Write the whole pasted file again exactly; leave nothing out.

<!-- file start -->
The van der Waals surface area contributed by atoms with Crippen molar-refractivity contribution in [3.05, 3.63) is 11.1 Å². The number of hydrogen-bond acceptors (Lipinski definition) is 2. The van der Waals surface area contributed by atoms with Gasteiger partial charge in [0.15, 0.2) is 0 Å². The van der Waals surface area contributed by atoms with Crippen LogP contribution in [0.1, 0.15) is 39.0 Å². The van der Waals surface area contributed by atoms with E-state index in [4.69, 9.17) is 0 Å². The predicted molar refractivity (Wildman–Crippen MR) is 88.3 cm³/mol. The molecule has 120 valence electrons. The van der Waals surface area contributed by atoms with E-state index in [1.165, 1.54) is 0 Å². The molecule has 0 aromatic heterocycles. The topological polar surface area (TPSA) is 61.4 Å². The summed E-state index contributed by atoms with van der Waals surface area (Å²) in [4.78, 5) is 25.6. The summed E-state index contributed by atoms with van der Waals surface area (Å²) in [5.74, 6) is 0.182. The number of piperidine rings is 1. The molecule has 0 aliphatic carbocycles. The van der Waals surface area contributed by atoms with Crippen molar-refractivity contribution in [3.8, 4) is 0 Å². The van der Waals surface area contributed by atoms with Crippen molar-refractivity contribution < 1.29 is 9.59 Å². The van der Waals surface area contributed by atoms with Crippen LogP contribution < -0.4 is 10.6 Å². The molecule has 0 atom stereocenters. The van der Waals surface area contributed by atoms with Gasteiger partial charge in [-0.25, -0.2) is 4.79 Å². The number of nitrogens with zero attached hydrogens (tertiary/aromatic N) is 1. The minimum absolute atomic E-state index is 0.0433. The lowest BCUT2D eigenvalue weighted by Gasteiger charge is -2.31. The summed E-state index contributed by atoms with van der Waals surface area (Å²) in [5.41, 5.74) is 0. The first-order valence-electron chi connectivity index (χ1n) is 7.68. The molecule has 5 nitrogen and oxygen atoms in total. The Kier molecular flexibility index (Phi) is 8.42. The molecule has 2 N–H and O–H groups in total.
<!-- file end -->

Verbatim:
The van der Waals surface area contributed by atoms with Crippen molar-refractivity contribution in [3.05, 3.63) is 11.1 Å². The number of hydrogen-bond acceptors (Lipinski definition) is 2. The van der Waals surface area contributed by atoms with Gasteiger partial charge in [0.15, 0.2) is 0 Å². The van der Waals surface area contributed by atoms with Crippen LogP contribution in [0.1, 0.15) is 39.0 Å². The van der Waals surface area contributed by atoms with E-state index in [4.69, 9.17) is 0 Å². The predicted molar refractivity (Wildman–Crippen MR) is 88.3 cm³/mol. The molecule has 120 valence electrons. The van der Waals surface area contributed by atoms with E-state index in [1.165, 1.54) is 0 Å². The molecule has 0 aromatic heterocycles. The topological polar surface area (TPSA) is 61.4 Å². The summed E-state index contributed by atoms with van der Waals surface area (Å²) in [4.78, 5) is 25.6. The summed E-state index contributed by atoms with van der Waals surface area (Å²) in [5.74, 6) is 0.182. The number of piperidine rings is 1. The molecule has 0 aliphatic carbocycles. The van der Waals surface area contributed by atoms with Crippen molar-refractivity contribution in [3.8, 4) is 0 Å². The van der Waals surface area contributed by atoms with Crippen molar-refractivity contribution < 1.29 is 9.59 Å². The van der Waals surface area contributed by atoms with Crippen LogP contribution < -0.4 is 10.6 Å². The molecule has 0 atom stereocenters. The van der Waals surface area contributed by atoms with Gasteiger partial charge in [-0.25, -0.2) is 4.79 Å². The number of nitrogens with zero attached hydrogens (tertiary/aromatic N) is 1. The minimum absolute atomic E-state index is 0.0433. The lowest BCUT2D eigenvalue weighted by Gasteiger charge is -2.31. The summed E-state index contributed by atoms with van der Waals surface area (Å²) in [5.41, 5.74) is 0. The first-order valence-electron chi connectivity index (χ1n) is 7.68. The molecule has 5 nitrogen and oxygen atoms in total. The Kier molecular flexibility index (Phi) is 8.42. The molecule has 2 N–H and O–H groups in total.